The Savox company has a special device called SAVOX TRICS Communication Controller. This device has 2 versions: a simplified one with 2 buttons and a complex one with up to 8 buttons (6 on the front and 2 side buttons). Each button serves a different purpose, along with multiple pre-defined sequences including pressing and holding multiple buttons, resulting in different commands. The maximum number of buttons required in a sequence can be up to 5 buttons at a time. Also, there are requirements that request to hold a button for up to 20 seconds.
Figure 1: SAVOX TRICS Controller
To solve these problems, we introduce a handy gadget that can press those buttons in a specified sequence programmed beforehand. This device consists of a 4×3 matrix solenoids and 4 side solenoids, all powered by a power supply box. The solenoids are properly selected, each having a pull-push force of 5N, making it capable of pressing the button flawlessly.
The device receives commands from the user’s Raspberry Pi and executes the information received, resulting in pressing a button in the pre-defined sequence. The button-pressing sequences are programmed correspondingly to the given order provided by the Savox company.
Additionally, a holder is also developed to hold the TRICS controller. The holder is capable of holding the TRICS controller’s weight while also keeping the controller within range of the device’s reach.
The project presents a “Robot hand” device that can fulfill the requirements from the SAVOX company – to automatically press the buttons on the TRICS communication controller in a pre-defined sequence. Additionally, a holder is also created to carry the TRICS controller.
The device is expected to correctly press the TRICS controller’s buttons according to the pre-defined sequence. It is also required for the device to be robust enough to reach the TRICS controller in a fixed range. This range is determined between the device and the holder, which is responsible for holding the weight of the TRICS controller, while maintaining the distance between the device and the controller.
The main component used to press the buttons is the solenoid. A 5×3 matrix of solenoids is included in a so-called “Solenoid box”, associated with 2 side solenoids, making the device capable of pressing up to 8 buttons in multiple specified sequences. These sequences are pre-programmed in a given order by the Savox Company and stored in the user’s Raspberry Pi, which is the primary communication method of the design. The device will receive power from a power supply box to execute the information received from the user’s Raspberry Pi, and then proceed to press the buttons according to the sequences obtained. The instructions are visible on the user interface.
Some advanced features include LEDs to give notification when the device completes a sequence/task. The LEDs are visible at a fixed distance determined by the company. A speaker is also included to test the microphone from the TRICS controller. The speaker can make a sound to program recordings to TRICS.
This section presents 2 main designs of any mechanical project: Hardware and Software.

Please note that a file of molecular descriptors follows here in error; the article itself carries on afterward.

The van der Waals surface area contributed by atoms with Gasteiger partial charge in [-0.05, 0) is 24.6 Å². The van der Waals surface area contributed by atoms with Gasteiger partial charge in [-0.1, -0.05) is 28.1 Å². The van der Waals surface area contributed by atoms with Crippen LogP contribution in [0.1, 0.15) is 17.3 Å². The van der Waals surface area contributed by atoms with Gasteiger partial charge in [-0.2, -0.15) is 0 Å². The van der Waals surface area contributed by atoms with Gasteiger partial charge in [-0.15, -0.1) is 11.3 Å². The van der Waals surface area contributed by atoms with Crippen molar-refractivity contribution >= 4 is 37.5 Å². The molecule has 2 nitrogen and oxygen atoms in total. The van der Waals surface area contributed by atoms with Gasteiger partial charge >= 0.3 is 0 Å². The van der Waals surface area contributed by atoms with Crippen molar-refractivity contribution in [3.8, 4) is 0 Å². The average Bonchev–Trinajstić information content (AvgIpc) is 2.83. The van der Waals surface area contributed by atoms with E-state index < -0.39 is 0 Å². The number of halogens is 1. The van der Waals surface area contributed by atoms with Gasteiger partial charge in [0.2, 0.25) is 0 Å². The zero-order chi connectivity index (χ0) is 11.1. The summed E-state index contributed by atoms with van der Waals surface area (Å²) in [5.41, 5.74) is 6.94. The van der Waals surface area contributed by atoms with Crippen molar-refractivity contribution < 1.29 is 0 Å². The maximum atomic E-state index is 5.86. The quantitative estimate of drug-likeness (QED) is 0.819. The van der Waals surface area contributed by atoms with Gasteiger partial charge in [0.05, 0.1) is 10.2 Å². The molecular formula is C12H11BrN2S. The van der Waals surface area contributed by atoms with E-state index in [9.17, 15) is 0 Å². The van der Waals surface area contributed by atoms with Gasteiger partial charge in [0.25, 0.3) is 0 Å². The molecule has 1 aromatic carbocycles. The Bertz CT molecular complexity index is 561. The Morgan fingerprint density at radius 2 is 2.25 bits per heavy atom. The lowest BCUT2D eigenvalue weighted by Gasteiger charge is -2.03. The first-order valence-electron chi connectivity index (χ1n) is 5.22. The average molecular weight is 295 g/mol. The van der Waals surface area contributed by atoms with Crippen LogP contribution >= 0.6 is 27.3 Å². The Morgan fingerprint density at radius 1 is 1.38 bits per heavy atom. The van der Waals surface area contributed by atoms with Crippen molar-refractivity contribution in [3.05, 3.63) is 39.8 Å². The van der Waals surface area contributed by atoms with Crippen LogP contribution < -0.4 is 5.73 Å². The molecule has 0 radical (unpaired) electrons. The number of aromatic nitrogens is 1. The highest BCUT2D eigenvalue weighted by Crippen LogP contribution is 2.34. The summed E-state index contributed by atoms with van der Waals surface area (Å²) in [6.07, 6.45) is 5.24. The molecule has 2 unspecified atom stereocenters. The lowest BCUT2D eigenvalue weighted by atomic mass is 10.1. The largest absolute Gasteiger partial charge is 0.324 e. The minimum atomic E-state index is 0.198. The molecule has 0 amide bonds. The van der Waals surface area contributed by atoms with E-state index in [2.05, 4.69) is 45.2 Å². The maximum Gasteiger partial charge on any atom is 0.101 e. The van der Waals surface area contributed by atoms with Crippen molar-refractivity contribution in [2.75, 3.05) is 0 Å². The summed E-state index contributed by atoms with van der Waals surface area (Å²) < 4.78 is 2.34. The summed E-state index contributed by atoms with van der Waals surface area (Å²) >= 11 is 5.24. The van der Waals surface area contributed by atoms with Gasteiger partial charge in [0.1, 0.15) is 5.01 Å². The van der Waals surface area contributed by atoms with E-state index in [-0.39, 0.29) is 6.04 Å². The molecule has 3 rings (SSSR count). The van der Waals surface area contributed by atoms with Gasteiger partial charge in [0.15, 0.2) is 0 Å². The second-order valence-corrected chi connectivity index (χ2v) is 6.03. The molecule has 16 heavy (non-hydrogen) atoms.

The picture below is a 3D model for our device.
Figure 2: 3D model of the device
The device contains 3 major components: TRICS holder (top), Solenoid box (middle), and General box.
All our final 3D-models can be found from GitLab.
After 4 versions, we create the final version of the TRICS holder. This TRICS holder is on top of the solenoid box, and its main purpose is to hold the TRICS controller in range for the solenoid to press the buttons on the controller accordingly.
Figure 3: TRICS holder
The box is built to be capable of carrying 15 solenoids and the outside dimensions were assembled based on the size of TRICS.
In the final version, the solenoid box was split into two separate parts: the upper part is the actual solenoid box which contains all the solenoids; the lower part includes the necessary empty space under the solenoids and is also linked with the general box. The design idea was to minimize the amount of necessary support material for quick and effective printing, while still having enough space to fit all 15 solenoids.
We used KiCad to design our own schematic of the final circuit for the PCB, which connects all 16 solenoid circuits together. Below is the final schematic of our solenoid circuit.
Figure 4: Final schematic of the circuit
We decided to design and build our own PCBs to house all the electronics needed to run the solenoids. Having the electronics on a PCB makes the construction smaller and makes it easy to connect and disconnect wires due to a clear layout if for example, one solenoid needs to be replaced.
Figure 5: Final board design
The board was split into two parts for physical placement reasons. A power supply is connected to one board and a wire is run through the power supply housing to the other board. Eight cables are connected to each board from the Arduino Mega, as well as the ground the wire of Arduino is connected to one board. The solenoids can draw up to 1 Amp of current, so the power connections are wider than the logic connections.
Arduino code that our device uses can be found from GitLab.
Figure 6: Final design without TRICS controller
Figure 7: Final design including TRICS controller
Here are some videos that demonstrate how our device works:
Raspberry codes that are used in those demos can be found from GitLab.
- Gitlab: https://version.aalto.fi/gitlab/robot-hand/robot-hand
- Final report: https://docs.google.com/document/d/1YZCfVhajyPFK1wHpL_yboBfSqT2AeRfyxJRzCK2ElC8/edit?usp=sharing
Taneli Juutinen, Aalto University, student of Mechanical Engineering
Minh Le, Aalto Univeristy, student of Digital System and Design
Jenni Marttinen, Aalto University, student of Electronics and Electrical Engineering
Janna Lappalainen, Aalto University, student of Mechanical Engineering
Licensing: MIT License.